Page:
How Do You Want to Be Remembered? | BLACK HISTORY MONTH | SERIES #6

Article by Precious Ukoh

As the title suggests, a few years may have passed but you will still be known by your past actions.
Earlier this week, I came across someone I had known when I was in my teens. He was a teacher in my high school and a teacher who we all knew to be flirtatious with the young students. So, it’s been 9 years since I last saw him but upon seeing him this week all I could remember about him was: “that flirtatious music teacher”, and I kept looking out to see if he was still like that. I know you’re wondering how this relates to black history month, as its customary to look at our black heroes and heroines who fought for us and paved the way for our freedom. My story reminds me of how the actions of our heroes and heroines are still remembered and will never be forgotten from generation to generation.
I just want to use this medium to highlight some of my favourites and how they have impacted me.

MAYA ANGELOU:

Born 4th April 1928, she is an amazing poet well known for the poem STILL I RISE and her autobiography detailing her early years, I KNOW WHY THE CAGED BIRD SINGS. Her poem still I rise was written in 1978 and it has been celebrated all over the world. The poem reminds me of my inner strength to fight through challenges. It focuses on the ability to rise above difficulty and discouragement, this was written during the era of severe racism and gender inequality. She speaks for our race and her gender in many of the poems, and again emphasizes the strength and resiliency of our community.

HARRIET TUBMAN:

My all-time favourite. She was born into slavery but didn’t let that determine who she was. When she escaped slavery, she made it her mission to free others as well. She was an activist and abolitionist. She was willing to sacrifice her life for the freedom of others. She taught me to stand for what I believe in even though I might be the only one in the room. She taught me to be fearless.

ROSA PARKS:

Most of us know her as the woman who refused to give up her seat on the bus. She was confronted by racism very early as she attended a segregated school and was forced to walk to it, while white students were driven to their school on a bus. Sometime in 1900, a law was passed which segregated bus passengers by race. There was a white section (the first four rows) and a coloured section, designated by a sign which could be move forward or backward by the bus driver, depending on how many whites were riding at that moment. In the event that enough white people were on the bus that the white section was full, the driver would move the sign back a few rows and demand that the Blacks exit those sits and either move to seats in the back of the bus, stand during the ride or simply get off of the bus in order to accommodate the white passengers. This was contrary to the official ordinance which did not require anyone to give up their seat but over the years it became an unwritten rule carried out by the drivers. Additionally, if the white section was full, Blacks were required to pay at the front of the bus, but then to exit and go around to the rear door to re-enter the bus. Black passengers had complained for years about these practices, but to no avail. She was found guilty of disorderly conduct and was fined though she sat in the coloured section.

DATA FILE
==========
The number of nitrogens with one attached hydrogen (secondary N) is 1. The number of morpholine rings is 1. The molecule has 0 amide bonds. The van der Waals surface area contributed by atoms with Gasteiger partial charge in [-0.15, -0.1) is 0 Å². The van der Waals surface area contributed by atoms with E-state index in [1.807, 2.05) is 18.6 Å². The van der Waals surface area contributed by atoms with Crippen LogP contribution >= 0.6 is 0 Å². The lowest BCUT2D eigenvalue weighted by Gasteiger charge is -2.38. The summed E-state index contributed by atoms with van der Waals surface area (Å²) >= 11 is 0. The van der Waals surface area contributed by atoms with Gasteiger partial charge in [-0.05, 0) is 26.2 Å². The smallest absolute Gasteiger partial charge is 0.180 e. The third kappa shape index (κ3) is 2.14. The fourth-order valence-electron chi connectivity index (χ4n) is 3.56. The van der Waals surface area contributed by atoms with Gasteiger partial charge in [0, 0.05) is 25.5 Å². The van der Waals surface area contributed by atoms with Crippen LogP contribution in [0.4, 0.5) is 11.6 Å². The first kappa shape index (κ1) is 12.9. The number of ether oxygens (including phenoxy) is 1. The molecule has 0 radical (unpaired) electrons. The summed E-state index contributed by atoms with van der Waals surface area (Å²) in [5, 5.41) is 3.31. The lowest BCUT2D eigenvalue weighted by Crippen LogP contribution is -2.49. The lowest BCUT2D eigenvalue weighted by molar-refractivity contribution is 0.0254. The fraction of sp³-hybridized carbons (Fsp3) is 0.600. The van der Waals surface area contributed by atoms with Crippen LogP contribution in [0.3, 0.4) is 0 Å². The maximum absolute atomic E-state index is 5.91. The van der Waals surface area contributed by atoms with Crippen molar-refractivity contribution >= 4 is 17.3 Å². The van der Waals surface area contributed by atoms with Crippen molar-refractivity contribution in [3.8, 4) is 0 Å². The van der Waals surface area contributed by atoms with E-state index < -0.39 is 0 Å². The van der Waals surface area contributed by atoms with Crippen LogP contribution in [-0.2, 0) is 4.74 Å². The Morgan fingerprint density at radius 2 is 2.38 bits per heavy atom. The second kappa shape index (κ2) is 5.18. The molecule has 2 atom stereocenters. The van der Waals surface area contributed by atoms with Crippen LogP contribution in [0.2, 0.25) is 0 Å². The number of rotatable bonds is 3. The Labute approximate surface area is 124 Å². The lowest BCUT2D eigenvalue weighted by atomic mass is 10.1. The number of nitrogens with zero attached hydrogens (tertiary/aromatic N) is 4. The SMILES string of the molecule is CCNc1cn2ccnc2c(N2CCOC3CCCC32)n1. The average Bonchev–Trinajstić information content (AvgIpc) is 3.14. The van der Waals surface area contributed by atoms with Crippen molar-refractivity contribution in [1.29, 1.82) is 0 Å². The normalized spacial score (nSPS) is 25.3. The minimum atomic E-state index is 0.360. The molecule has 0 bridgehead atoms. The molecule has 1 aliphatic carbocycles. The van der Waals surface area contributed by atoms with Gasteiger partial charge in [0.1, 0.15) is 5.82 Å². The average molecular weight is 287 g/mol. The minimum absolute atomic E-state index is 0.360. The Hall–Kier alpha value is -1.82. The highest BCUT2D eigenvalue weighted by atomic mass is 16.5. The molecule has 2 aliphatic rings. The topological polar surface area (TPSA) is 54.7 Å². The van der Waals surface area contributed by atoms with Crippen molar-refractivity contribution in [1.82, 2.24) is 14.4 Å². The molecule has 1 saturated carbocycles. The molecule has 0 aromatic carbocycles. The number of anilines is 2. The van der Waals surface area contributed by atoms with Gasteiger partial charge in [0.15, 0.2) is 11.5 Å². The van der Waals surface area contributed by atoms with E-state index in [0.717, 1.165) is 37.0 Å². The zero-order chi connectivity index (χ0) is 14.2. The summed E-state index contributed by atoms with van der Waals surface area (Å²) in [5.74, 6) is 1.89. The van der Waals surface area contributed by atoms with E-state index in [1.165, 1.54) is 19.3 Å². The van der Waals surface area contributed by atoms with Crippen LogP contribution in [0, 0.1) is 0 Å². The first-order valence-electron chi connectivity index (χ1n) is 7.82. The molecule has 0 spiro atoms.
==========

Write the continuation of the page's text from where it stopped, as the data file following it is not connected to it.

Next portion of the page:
As we celebrate these heroines, the desire is for this period to ignite in us the desire to stand for what we believe in and fight for what is right. It’s also for us to know that we will be remembered for our actions. They fought for us to enjoy the freedom we have, what cause are you fighting for so your children can enjoy a better tomorrow? #BHM

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